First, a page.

Voter turnout for a midterm election soared to its highest percentage since 1994 as 54 percent of Ohio residents cast ballots in this crucial election. A contentious statewide ballot issue, five statewide offices, two seats on the Ohio Supreme Court bench, a U.S. Senate seat, all 16 Ohio Congressional seats, half of the Ohio Senate and all 99 Ohio House seats gave Ohio voters plenty of material and mailers to review since the May primary.
The Ohio Farm Bureau Agricultural for Good Government Political Action Committee Friend of Agriculture candidates proved to be successful at the polls, with 95 percent of all Friend of Ag candidates winning their bids. After announcing opposition to Issue 1, OFB members also helped handily defeat the ballot initiative.
For the first time since 1974, Ohio elected a U.S. senator and a governor from opposing parties. As voters selected Republican Mike DeWine to serve as governor for the next four years, they checked incumbent Democrat Sherrod Brown with another six years in D.C.
Republicans were also successful in the other top of ticket races, with Dave Yost replacing outgoing Attorney General DeWine and Frank LaRose filling the office of secretary of state vacated by soon to be Lt. Gov. Jon Husted. Former Senate President Keith Faber will take over as auditor and Robert Sprague will leave his Ohio House seat to take the reins as treasurer.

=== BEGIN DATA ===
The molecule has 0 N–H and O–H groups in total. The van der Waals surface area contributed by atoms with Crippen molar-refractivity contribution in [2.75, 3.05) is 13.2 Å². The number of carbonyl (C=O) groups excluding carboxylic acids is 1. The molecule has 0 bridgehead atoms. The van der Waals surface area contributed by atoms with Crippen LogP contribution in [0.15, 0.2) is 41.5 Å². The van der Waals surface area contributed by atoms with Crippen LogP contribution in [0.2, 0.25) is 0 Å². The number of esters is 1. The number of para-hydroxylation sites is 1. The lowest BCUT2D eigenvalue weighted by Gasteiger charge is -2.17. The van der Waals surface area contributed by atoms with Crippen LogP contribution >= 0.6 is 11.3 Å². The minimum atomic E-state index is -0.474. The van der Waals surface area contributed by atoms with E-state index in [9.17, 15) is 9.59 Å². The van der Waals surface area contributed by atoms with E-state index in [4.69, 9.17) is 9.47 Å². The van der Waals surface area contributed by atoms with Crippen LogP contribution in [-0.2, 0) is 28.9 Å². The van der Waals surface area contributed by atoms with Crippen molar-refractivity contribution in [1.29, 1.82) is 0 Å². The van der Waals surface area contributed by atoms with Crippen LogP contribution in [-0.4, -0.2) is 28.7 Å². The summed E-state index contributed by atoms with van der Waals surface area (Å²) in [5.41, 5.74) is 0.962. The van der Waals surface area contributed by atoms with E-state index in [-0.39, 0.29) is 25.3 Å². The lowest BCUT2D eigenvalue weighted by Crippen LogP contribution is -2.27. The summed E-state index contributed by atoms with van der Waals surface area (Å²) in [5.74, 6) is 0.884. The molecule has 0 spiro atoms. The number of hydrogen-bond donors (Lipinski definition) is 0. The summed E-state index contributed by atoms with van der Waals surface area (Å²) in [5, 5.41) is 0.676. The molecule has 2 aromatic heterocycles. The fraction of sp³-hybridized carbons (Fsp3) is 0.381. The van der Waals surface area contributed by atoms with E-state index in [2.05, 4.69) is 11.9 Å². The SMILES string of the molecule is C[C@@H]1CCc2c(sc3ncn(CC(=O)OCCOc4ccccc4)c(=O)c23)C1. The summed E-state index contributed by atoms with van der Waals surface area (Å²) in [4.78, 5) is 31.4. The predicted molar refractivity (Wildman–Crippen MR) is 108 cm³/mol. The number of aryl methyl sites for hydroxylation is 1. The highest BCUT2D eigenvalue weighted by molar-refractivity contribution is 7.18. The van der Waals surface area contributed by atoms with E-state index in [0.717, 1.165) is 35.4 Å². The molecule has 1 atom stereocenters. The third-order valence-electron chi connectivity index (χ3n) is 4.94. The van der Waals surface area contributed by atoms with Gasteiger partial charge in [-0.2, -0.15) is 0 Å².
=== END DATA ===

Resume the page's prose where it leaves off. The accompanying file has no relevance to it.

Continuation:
On the judicial ballot, Judge Melody Stewart defeated Justice Mary DeGenaro, and Judge Michael Donnelly defeated Judge Craig Baldwin. Both DeGenaro and Baldwin were named the Friend of Agriculture candidates in their respective races.
In the Ohio Statehouse, Republicans held a 62-37 majority in the House as Democrats picked up five seats, but not closing the veto-proof margins. Republicans improved their majority in the Senate, gaining a seat and now controlling 25 of the 33 districts. Friend of Agriculture candidates were successful with 75/79 of the FOA House candidates successfully winning their seat, and all 16/16 senate candidates being successful.
While the final numbers are still to be determined, it is clear the U.S. House will shift to Democratic control, while the U.S. Senate will remain in the hands of Republicans. Ohio’s incumbent congressional representatives were all successful in their re-elections, while the only open seat of the 16 Ohio districts was won by Republican Anthony Gonzalez. Of the 11 congressional candidates named Friends of Agriculture, all were successful.
Ohio Farm Bureau keeps members abreast of election information and legislative issues at the Farm Votes Matter website. Members also received a copy of the organization’s Election Guide with their September/October Buckeye Farm News publication. To get involved with issues at the local level, contact your county Farm Bureau office.